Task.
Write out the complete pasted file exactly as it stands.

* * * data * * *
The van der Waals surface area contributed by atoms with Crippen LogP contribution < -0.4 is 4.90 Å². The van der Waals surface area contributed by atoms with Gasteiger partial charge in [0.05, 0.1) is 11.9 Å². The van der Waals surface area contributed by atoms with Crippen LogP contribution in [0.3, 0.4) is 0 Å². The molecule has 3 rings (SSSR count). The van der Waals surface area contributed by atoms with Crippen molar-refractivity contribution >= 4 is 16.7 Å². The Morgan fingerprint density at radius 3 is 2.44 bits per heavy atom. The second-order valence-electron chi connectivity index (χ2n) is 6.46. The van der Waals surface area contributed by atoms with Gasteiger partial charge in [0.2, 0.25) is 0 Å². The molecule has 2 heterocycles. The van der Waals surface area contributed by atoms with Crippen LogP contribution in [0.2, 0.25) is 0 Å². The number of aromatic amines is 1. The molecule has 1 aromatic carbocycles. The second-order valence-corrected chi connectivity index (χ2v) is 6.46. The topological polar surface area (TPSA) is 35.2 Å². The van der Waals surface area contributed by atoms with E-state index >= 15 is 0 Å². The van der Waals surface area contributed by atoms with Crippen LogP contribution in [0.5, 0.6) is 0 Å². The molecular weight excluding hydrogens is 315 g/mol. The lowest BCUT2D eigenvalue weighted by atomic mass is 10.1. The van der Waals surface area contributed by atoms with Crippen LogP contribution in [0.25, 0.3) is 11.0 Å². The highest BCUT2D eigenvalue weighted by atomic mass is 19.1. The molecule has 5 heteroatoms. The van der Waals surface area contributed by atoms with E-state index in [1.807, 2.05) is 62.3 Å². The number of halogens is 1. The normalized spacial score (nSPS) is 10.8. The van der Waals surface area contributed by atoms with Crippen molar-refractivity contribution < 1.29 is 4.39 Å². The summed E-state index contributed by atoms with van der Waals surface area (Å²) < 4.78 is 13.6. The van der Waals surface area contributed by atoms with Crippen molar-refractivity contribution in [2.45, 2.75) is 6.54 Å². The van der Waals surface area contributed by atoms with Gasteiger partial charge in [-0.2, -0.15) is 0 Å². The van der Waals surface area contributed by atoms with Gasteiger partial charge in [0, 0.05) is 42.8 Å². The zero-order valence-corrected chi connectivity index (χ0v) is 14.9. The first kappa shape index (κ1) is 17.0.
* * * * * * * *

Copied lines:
The van der Waals surface area contributed by atoms with Crippen LogP contribution < -0.4 is 4.90 Å². The van der Waals surface area contributed by atoms with Gasteiger partial charge in [0.05, 0.1) is 11.9 Å². The van der Waals surface area contributed by atoms with Crippen LogP contribution in [0.3, 0.4) is 0 Å². The molecule has 3 rings (SSSR count). The van der Waals surface area contributed by atoms with Crippen molar-refractivity contribution >= 4 is 16.7 Å². The Morgan fingerprint density at radius 3 is 2.44 bits per heavy atom. The second-order valence-electron chi connectivity index (χ2n) is 6.46. The van der Waals surface area contributed by atoms with Gasteiger partial charge in [0.2, 0.25) is 0 Å². The molecule has 2 heterocycles. The van der Waals surface area contributed by atoms with Crippen LogP contribution in [0.2, 0.25) is 0 Å². The number of aromatic amines is 1. The molecule has 1 aromatic carbocycles. The second-order valence-corrected chi connectivity index (χ2v) is 6.46. The topological polar surface area (TPSA) is 35.2 Å². The van der Waals surface area contributed by atoms with E-state index >= 15 is 0 Å². The van der Waals surface area contributed by atoms with Crippen LogP contribution in [0.5, 0.6) is 0 Å². The molecular weight excluding hydrogens is 315 g/mol. The lowest BCUT2D eigenvalue weighted by atomic mass is 10.1. The van der Waals surface area contributed by atoms with Crippen LogP contribution in [0.25, 0.3) is 11.0 Å². The highest BCUT2D eigenvalue weighted by atomic mass is 19.1. The molecule has 5 heteroatoms. The van der Waals surface area contributed by atoms with E-state index in [1.807, 2.05) is 62.3 Å². The number of halogens is 1. The normalized spacial score (nSPS) is 10.8. The van der Waals surface area contributed by atoms with Crippen molar-refractivity contribution < 1.29 is 4.39 Å². The summed E-state index contributed by atoms with van der Waals surface area (Å²) < 4.78 is 13.6. The van der Waals surface area contributed by atoms with Crippen molar-refractivity contribution in [2.45, 2.75) is 6.54 Å². The van der Waals surface area contributed by atoms with Gasteiger partial charge in [-0.2, -0.15) is 0 Å². The van der Waals surface area contributed by atoms with Gasteiger partial charge in [0, 0.05) is 42.8 Å². The zero-order valence-corrected chi connectivity index (χ0v) is 14.9. The first kappa shape index (κ1) is 17.0.